No Way Home marks Holland’s sixth (!) appearance as the titular wallcrawler, and while he’s sharp as ever, the first half of No Way Home does him no favors by not giving the young star much to do besides quip and serve as Dr. Strange’s verbal punching bag. It’s not until the second half of the film where Holland truly gets to shine, more than he ever has before in any other MCU film, with a profoundly moving and raw performance alongside his…well, we can get to that later. Zendaya’s MJ and Jacob Batalon’s Ned are both featured prominently as well, but aside from an incredibly impactful scene or two during the film’s finale, neither are afforded many chances to make a significant impact, which is fine given the nature of the film. Cumberbatch’s Strange fills the Stark-shaped mentor role quite neatly here, but is very clearly playing second fiddle to the villains and Holland, which I appreciate. It would have been incredibly easy to overuse Dr. Strange in No Way Home, but he is (rather awkwardly) sidelined for much of the film’s second and third acts, allowing for the film to truly be about Spider-Man rather than be a MCU film that happens to have Spidey.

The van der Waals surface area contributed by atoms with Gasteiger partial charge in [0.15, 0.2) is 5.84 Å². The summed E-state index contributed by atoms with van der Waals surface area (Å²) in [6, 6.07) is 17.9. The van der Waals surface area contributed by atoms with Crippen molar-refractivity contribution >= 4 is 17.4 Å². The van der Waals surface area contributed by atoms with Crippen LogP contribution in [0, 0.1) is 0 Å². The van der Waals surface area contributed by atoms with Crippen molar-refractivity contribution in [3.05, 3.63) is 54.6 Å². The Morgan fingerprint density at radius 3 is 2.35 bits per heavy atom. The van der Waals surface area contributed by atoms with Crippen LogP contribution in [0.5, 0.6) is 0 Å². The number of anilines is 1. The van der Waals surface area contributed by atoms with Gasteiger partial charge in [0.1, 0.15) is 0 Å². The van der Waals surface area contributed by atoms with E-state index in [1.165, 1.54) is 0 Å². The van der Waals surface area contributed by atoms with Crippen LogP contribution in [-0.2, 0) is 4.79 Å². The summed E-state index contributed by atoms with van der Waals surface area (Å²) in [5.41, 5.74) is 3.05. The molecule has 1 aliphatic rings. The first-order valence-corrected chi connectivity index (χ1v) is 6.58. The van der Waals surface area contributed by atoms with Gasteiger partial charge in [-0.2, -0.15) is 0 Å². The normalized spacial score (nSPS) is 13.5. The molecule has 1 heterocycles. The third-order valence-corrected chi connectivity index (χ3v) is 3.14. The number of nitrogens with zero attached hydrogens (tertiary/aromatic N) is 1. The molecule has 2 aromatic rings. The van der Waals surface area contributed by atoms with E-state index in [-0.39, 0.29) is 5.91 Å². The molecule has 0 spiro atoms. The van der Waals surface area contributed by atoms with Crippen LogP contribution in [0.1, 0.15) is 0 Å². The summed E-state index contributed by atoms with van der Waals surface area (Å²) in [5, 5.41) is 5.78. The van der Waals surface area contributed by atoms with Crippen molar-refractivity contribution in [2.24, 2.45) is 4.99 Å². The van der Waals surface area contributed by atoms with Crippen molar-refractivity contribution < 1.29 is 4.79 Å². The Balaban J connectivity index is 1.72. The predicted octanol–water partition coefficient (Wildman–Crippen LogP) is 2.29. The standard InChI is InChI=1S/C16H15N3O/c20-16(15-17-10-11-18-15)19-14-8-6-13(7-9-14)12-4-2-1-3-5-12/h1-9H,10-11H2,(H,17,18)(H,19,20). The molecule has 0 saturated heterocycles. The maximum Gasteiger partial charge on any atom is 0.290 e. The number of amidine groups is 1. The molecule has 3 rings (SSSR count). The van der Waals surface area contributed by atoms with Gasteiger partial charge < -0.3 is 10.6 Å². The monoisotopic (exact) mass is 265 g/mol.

Speaking of villains…it’s no secret from the trailers and promotional materials that villains from Spidey movies past make a return to terrorize Holland’s universe. Green Goblin (a chilling Willem Dafoe), Doctor Octopus (Alfred Molina), Electro (Jamie Foxx), Sandman (Thomas Haden Church), and Lizard (Rhys Ifans) round out the roster, with J.K Simmons’ version of the MCU J. Jonah Jameson returning from Far From Home. Dafoe’s cackling Norman Osborn/Green Goblin is downright terrifying and arguably an upgrade from when he first appeared in 2002’s Spider-Man, with Dafoe proving once and for all that his Goblin is firmly heads and shoulders above almost every other comic-book movie villain. Octavius, played by Molina in all his digitally de-aged glory, is also excellent, with the good doctor’s arc from 2004’s Spider-Man 2 thankfully intact and leading to one of the most poignant scenes in the film. Foxx’s Electro is graciously not blue this time, with the veteran actor getting to joke around more and play the comic relief next to Goblin and Octavius. As for Sandman and Lizard, it’s painfully obvious that neither Thomas Haden Church nor Rhys Ifans were able to be present on set, as both villains spend the whole film in their (clearly) CGI forms.